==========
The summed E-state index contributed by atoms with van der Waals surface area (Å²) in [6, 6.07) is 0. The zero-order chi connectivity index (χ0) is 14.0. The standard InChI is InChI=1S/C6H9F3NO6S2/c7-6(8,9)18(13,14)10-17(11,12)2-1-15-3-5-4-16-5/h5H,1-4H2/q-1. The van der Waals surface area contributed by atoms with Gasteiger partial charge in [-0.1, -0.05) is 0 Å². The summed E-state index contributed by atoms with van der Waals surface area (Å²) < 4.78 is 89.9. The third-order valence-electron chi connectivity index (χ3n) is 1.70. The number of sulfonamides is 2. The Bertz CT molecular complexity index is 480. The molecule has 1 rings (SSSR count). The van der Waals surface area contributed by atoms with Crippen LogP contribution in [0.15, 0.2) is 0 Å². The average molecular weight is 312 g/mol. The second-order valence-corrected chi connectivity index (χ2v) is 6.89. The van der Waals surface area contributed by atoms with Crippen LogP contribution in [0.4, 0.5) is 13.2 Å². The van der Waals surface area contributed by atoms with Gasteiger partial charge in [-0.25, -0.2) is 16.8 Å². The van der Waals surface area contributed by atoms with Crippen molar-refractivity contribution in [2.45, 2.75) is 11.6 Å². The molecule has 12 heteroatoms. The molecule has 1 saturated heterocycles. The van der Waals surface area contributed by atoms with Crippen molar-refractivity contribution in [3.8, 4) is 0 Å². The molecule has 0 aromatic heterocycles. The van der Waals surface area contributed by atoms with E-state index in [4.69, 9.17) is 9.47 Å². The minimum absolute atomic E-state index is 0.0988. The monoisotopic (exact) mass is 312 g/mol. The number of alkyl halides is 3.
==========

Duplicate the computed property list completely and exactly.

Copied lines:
The summed E-state index contributed by atoms with van der Waals surface area (Å²) in [6, 6.07) is 0. The zero-order chi connectivity index (χ0) is 14.0. The standard InChI is InChI=1S/C6H9F3NO6S2/c7-6(8,9)18(13,14)10-17(11,12)2-1-15-3-5-4-16-5/h5H,1-4H2/q-1. The van der Waals surface area contributed by atoms with Gasteiger partial charge in [-0.1, -0.05) is 0 Å². The summed E-state index contributed by atoms with van der Waals surface area (Å²) < 4.78 is 89.9. The third-order valence-electron chi connectivity index (χ3n) is 1.70. The number of sulfonamides is 2. The Bertz CT molecular complexity index is 480. The molecule has 1 rings (SSSR count). The van der Waals surface area contributed by atoms with Crippen LogP contribution in [0.15, 0.2) is 0 Å². The average molecular weight is 312 g/mol. The second-order valence-corrected chi connectivity index (χ2v) is 6.89. The van der Waals surface area contributed by atoms with Crippen LogP contribution in [0.4, 0.5) is 13.2 Å². The van der Waals surface area contributed by atoms with Gasteiger partial charge in [-0.25, -0.2) is 16.8 Å². The van der Waals surface area contributed by atoms with Crippen molar-refractivity contribution in [2.45, 2.75) is 11.6 Å². The molecule has 12 heteroatoms. The molecule has 1 saturated heterocycles. The van der Waals surface area contributed by atoms with Crippen molar-refractivity contribution in [3.8, 4) is 0 Å². The molecule has 0 aromatic heterocycles. The van der Waals surface area contributed by atoms with E-state index in [4.69, 9.17) is 9.47 Å². The minimum absolute atomic E-state index is 0.0988. The monoisotopic (exact) mass is 312 g/mol. The number of alkyl halides is 3.